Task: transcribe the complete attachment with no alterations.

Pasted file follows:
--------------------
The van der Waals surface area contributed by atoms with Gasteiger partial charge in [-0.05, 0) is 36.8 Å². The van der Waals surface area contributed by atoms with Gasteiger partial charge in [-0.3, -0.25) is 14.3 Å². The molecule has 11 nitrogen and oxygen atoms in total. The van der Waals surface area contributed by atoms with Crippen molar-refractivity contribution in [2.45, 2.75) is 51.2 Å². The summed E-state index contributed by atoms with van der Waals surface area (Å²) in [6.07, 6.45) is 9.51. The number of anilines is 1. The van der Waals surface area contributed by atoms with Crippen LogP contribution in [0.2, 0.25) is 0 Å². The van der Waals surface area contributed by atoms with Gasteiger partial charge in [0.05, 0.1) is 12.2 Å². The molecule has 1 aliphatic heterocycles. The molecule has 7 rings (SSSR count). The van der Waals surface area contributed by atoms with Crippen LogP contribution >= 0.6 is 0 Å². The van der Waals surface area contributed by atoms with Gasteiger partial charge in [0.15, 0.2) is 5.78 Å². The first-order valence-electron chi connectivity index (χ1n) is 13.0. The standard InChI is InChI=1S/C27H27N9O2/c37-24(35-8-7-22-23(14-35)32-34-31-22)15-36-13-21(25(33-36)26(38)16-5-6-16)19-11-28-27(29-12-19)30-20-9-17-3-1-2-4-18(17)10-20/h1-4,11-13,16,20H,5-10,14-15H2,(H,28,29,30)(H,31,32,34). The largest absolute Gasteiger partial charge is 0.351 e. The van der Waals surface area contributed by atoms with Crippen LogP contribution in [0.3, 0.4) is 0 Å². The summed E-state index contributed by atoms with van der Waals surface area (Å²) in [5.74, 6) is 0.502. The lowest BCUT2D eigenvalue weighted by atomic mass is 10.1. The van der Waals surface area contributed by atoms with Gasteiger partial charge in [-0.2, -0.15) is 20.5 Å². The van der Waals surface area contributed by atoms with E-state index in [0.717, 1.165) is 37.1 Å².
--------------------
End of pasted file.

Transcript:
The van der Waals surface area contributed by atoms with Gasteiger partial charge in [-0.05, 0) is 36.8 Å². The van der Waals surface area contributed by atoms with Gasteiger partial charge in [-0.3, -0.25) is 14.3 Å². The molecule has 11 nitrogen and oxygen atoms in total. The van der Waals surface area contributed by atoms with Crippen molar-refractivity contribution in [2.45, 2.75) is 51.2 Å². The summed E-state index contributed by atoms with van der Waals surface area (Å²) in [6.07, 6.45) is 9.51. The number of anilines is 1. The van der Waals surface area contributed by atoms with Crippen LogP contribution in [0.2, 0.25) is 0 Å². The van der Waals surface area contributed by atoms with Gasteiger partial charge in [0.05, 0.1) is 12.2 Å². The molecule has 1 aliphatic heterocycles. The molecule has 7 rings (SSSR count). The van der Waals surface area contributed by atoms with Crippen LogP contribution >= 0.6 is 0 Å². The van der Waals surface area contributed by atoms with Gasteiger partial charge in [0.15, 0.2) is 5.78 Å². The first-order valence-electron chi connectivity index (χ1n) is 13.0. The standard InChI is InChI=1S/C27H27N9O2/c37-24(35-8-7-22-23(14-35)32-34-31-22)15-36-13-21(25(33-36)26(38)16-5-6-16)19-11-28-27(29-12-19)30-20-9-17-3-1-2-4-18(17)10-20/h1-4,11-13,16,20H,5-10,14-15H2,(H,28,29,30)(H,31,32,34). The largest absolute Gasteiger partial charge is 0.351 e. The van der Waals surface area contributed by atoms with Crippen LogP contribution in [0.3, 0.4) is 0 Å². The summed E-state index contributed by atoms with van der Waals surface area (Å²) in [5.74, 6) is 0.502. The lowest BCUT2D eigenvalue weighted by atomic mass is 10.1. The van der Waals surface area contributed by atoms with Gasteiger partial charge in [-0.2, -0.15) is 20.5 Å². The van der Waals surface area contributed by atoms with E-state index in [0.717, 1.165) is 37.1 Å².